"The Saudi officials we are sanctioning were involved in the abhorrent killing of Jamal Khashoggi," Treasury Secretary Steve Mnuchin said in a statement.
"These individuals who targeted and brutally killed a journalist who resided and worked in the United States must face consequences for their actions. The United States continues to diligently work to ascertain all of the facts and will hold accountable each of those we find responsible in order to achieve justice for Khashoggi's fiancée, children, and the family he leaves behind. The government of Saudi Arabia must take appropriate steps to end any targeting of political dissidents or journalists."
The sanctioned Saudis are: Saud al-Qahtani; Maher Mutreb; Salah Tubaigy; Meshal Albostani; Naif Alarifi; Mohammed Alzahrani; Mansour Abahussain; Khalid Alotaibi; Abdulaziz Alhawsawi; Waleed Alsehri; Thaar Alharbi; Fahad Albalawi; Badr Alotaibi; Mustafa Almadani; Saif Alqahtani; Turki Alsehri; and Mohammed Alotaibi.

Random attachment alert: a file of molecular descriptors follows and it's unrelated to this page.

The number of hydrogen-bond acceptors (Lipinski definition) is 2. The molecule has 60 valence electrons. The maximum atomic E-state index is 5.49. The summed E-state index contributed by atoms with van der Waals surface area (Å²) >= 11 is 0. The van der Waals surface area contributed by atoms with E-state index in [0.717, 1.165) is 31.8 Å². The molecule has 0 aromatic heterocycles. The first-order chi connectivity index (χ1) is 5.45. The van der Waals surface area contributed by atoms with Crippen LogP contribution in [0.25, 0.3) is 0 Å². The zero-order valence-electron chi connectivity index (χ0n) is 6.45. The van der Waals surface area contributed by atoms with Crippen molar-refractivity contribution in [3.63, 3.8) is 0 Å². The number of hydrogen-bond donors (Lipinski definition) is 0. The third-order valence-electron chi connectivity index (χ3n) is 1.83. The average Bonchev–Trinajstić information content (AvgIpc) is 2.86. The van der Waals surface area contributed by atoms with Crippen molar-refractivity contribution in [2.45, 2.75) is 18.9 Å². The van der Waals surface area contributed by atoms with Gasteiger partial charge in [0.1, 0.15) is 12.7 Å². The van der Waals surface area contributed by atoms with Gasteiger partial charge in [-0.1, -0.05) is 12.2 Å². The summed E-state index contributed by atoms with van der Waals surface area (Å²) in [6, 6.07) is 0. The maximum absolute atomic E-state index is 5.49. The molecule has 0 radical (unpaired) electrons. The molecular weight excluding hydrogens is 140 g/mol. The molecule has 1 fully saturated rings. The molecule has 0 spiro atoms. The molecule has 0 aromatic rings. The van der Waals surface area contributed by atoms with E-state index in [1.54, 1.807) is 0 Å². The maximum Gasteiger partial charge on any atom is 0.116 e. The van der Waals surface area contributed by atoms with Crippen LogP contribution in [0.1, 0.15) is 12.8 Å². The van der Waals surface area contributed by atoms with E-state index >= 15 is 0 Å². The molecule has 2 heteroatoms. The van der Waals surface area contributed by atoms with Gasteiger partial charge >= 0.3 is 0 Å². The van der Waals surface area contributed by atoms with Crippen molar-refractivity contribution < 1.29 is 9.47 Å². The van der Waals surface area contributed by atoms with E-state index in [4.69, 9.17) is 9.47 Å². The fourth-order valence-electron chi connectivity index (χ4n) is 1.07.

Khashoggi's death prompted international outrage, and President Trump's reluctance to criticize the Saudis was criticized by observers. The president has expressed that he doesn't want to disrupt the financial relationship the. U.S. has with the Saudis.
"I don't want to lose all of that investment being made into our country. I don't want to lose a million jobs, I don't want to lose $110 billion dollars in terms of investment," Trump told reporters outside the White House on Monday. "But it's really $450 billion if you include other than military. So that's very important."
It's unclear whether the U.S. will take any further action to punish the Saudis.
Saudi Arabia warns against "threats" after Trump's comment on missing journalist Khashoggi disappeared after entering the Saudi consulate in Turkey last month. The Saudis initially said he left the embassy, before ultimately acknowledging that he died inside, after what Saudi officials described as a brawl gone wrong.
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